How Some Choices You Make Change Everything…

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How Some Choices You Make Change Everything…

It always staggers me how one decision made or one risk taken sets off a sequence of events that you never see coming.

For instance, one time about two years ago, I decided to take a day off work and bring our boys to the pictures. That choice turned into picking the Smurf’s Movie. This set in motion the ordering of popcorn with extra butter. That begat a nervous rumbling in the dark recesses of my innards, thus precipitating my dire need to leave the theater fourteen minutes early, concluding with the fact that I now know that I’m highly allergic to movie theater butter.

Actually, that’s a bad example. Forget I ever wrote it. This next one is better.

This one time, at my oncologist’s office, Dr. Needles asked the simple, but rarely answered, “Any questions?”

Ten days prior, I found a lump in my abdomen that I thought was the size of a Titleist. It was more the size of an NFL football. From that discovery, to finding a doctor who would actually see me, to the emergency C/T (which had the same effect as movie theater butter), to the full biopsy, to the diagnosis of stage 3 testicular cancer, I was mired in such a fog that I would not have been able to tell you the color of an orange.

Yet my father, Ray, the man who rarely says boo to an MD, had the guts to pull this out:

Doctor, my father died of cancer, and ever since, I’ve been making contributions in his honor to Sloan Kettering Cancer Center. Three months ago, they sent me a handwritten letter thanking me, and offering any help they could give if I ever needed it. This has all happened so fast. Would you be willing to call up to Sloan to see if this is the best course of action for my son?
You could have knocked my mother, Marie, over with a feather. Marie is the advocate. Marie is the caretaker. Marie is the one who had the stones to once ask an anesthesiologist, “How many people have you killed?”

“I did my residency at Sloan Kettering. I’d be happy to call, Mr. Duffy,” said Dr. Needles.

What my father did not know was that this one short, sweet, almost innocuous request set in motion a chain of events that borders on the unbelievable.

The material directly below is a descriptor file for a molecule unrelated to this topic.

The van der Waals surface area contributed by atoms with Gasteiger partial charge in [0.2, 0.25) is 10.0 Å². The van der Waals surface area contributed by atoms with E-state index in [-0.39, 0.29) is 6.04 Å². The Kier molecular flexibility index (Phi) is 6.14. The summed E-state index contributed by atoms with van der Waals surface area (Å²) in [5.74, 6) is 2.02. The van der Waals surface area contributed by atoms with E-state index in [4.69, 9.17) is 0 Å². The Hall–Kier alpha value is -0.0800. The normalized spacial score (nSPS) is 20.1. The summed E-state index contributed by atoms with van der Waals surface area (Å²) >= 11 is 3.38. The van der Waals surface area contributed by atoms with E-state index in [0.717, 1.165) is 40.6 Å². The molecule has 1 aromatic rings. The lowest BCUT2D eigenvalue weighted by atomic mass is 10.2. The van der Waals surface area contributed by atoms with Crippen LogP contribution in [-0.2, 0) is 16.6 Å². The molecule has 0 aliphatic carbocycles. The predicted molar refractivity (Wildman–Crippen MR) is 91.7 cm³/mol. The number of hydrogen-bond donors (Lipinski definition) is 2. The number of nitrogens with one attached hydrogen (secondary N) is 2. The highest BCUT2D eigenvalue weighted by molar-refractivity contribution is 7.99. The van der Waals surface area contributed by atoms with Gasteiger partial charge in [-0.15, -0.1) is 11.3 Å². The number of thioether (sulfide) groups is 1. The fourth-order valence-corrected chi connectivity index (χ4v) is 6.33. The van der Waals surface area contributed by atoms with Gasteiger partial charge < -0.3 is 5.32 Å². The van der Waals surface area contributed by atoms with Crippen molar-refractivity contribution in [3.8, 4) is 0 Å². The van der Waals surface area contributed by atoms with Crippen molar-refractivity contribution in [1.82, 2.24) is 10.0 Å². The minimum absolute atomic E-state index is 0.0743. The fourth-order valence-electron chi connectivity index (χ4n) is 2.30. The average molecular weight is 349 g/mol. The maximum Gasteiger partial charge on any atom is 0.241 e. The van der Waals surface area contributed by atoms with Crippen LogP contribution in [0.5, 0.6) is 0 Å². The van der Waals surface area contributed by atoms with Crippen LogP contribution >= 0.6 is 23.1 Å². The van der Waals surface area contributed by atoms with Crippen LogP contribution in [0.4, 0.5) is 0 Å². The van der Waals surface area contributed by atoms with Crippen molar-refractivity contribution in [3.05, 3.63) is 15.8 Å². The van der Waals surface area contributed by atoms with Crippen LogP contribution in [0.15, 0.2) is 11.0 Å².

*Dr. Needles then reached out to Sloan Kettering.

*Sloan Kettering had just finished a study on certain types of testicular cancer just two months prior.

*The study proved that my particular type of cancer, simple seminoma, now required only two chemotherapy drugs: Cisplatin and VP-16. The widely prescribed third drug, Bleomycin (or as I like to call it, “The Carpet Bomber”), was no longer medically necessary.

*Dr. Needles heeded the advice. I took twenty rounds of two drugs in eleven weeks…not twenty rounds of three drugs in eleven weeks.

*At the end, lefty was removed, thus halving my ability to help create a child.

*Two years later, when my wife Stephanie and I thought seriously about trying to have children, I assumed that the chemo killed any hope at all. I made the appointment to get tested.

*At the conclusion of my “test,” my urologist, Dr. Leonard Gaum, said the unthinkable:

I have bad news, bad news, and good news. The bad news is that one-third are dead. The other bad news is that one-third are deformed, which means they act like a rotor-less helicopter, spinning off in circles. The good news, and with the amount of chemo you had I can’t really explain it, one-third appear to be completely normal. I see no medical reason why you can’t go out and make a baby. Good luck.

*Eleven months after that test, Stephanie gave birth to our first child, Sam.

*She gave birth to Ben, our baby, two years and two months later.

To this day, Dr. Needles says, “It’s because you were young and healthy that you were blessed with kids.”

And he is the doctor, and I trust him. But deep in my gut, I know that had that third drug been in the picture, my life would be vastly different today. And it was all born from an unlikely question from an even more unlikely source.